Additionally, we believe it is imperative to self-educate and self-reflect. We recommend a number of books to learn more about communication, policing, and Blackness: Lynching: Violence, Rhetoric, and American Identity by Ersula Ore; Invisible No More: Police Violence against Black Women and Women of Color by Andrea J. Ritchie; and Beyond Hashtags: Racial Politics and Black Digital Networks by Sarah Florini, among others. We believe it is important to recognize Black feminist thought as a basis for thinking about social justice. We encourage students who want to be allies to also continue to learn and reflect.

We recognize the double-bind our Black students and students of color are experiencing, as Black and Latinx communities are disproportionately suffering from the health and economic crises resulting from COVID-19 as well as from police violence. To our Black students and non-Black students of color, you are in no way obligated to educate your white peers on the histories of violence and oppression against racial minorities in this country. As an overwhelmingly white faculty body, the least we can do is step in and relieve you of that burden, as it is our job and duty as educators. While most of us in the Communication faculty will never understand these experiences on an embodied, visceral level, we humbly offer ourselves as resources, as mentors, and as witnesses to your pain and heartbreak.

Finally, we believe it is imperative to support efforts already underway to make change, especially within our field of study. There have been movements within Communication to challenge the whiteness of the field: #CommunicationSoWhite and #RhetoricSoWhite. We commit to these movements in our teaching, scholarship, and service. We will continue to work to transform our discipline by ensuring questions of equity and power inform our curriculum and teaching, engaging in racial criticism in our scholarship, and dismantling the structural barriers to inclusion within our discipline.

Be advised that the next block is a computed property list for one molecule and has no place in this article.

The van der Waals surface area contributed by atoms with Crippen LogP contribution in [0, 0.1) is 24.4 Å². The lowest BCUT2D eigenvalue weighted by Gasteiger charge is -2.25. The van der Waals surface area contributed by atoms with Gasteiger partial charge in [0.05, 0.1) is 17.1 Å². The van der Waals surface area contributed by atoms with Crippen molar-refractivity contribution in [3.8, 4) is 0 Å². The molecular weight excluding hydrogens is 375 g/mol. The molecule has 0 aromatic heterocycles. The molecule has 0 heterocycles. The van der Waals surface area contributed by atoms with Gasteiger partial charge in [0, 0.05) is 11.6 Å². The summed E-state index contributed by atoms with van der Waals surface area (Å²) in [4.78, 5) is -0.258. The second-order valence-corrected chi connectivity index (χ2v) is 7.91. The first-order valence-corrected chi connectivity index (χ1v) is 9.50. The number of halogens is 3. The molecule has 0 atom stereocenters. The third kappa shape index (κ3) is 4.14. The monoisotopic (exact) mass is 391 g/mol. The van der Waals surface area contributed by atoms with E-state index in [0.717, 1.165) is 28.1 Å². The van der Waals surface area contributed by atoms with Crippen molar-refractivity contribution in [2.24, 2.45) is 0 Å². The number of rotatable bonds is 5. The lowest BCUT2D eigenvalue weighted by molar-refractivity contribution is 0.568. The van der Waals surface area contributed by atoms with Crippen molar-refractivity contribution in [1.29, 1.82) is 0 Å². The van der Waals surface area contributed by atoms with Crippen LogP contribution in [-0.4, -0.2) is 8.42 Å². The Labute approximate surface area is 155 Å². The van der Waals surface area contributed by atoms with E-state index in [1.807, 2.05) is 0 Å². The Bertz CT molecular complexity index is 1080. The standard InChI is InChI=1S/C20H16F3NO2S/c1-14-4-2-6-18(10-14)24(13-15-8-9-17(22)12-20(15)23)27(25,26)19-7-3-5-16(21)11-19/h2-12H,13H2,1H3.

Students power much of the change at PLU. We commend the statement by the President and Vice President of ASPLU that recommits to the Black Lives Matter Senate Resolution from 2017. We applaud student-activists for their labor.

This moment tasks us with looking at our role as university professors. It does not take much to discern that higher education is exclusionary with regard to race, gender, sexuality, economic status, ability, nationality, and religious belief. We must recognize that higher education is anti-Black. We must recognize our own complicity and begin conversations about PLU’s complicity. Faculty have a responsibility to communicate about injustice. Faculty have a responsibility to make sure students are in an environment in which they feel welcome and safe. Faculty have a responsibility to transform PLU and our communities.

We collectively bear witness to acts of white supremacist terror. We call upon the PLU community to reflect on anti-Blackness in higher education and our everyday lives and work to change it.


Amy Young, Professor & Chair, Department of Communication

Marnie Ritchie, Assistant Professor, Department of Communication

Kate Hoyt, Assistant Professor, Department of Communication

Justin Eckstein, Assistant Professor, Department of Communication

Amanda Feller, Associate Professor, Department of Communication

Joanne Lisosky, Professor Emeritus, Department of Communication

Diane Harney, Professor Emeritus, Department of Communication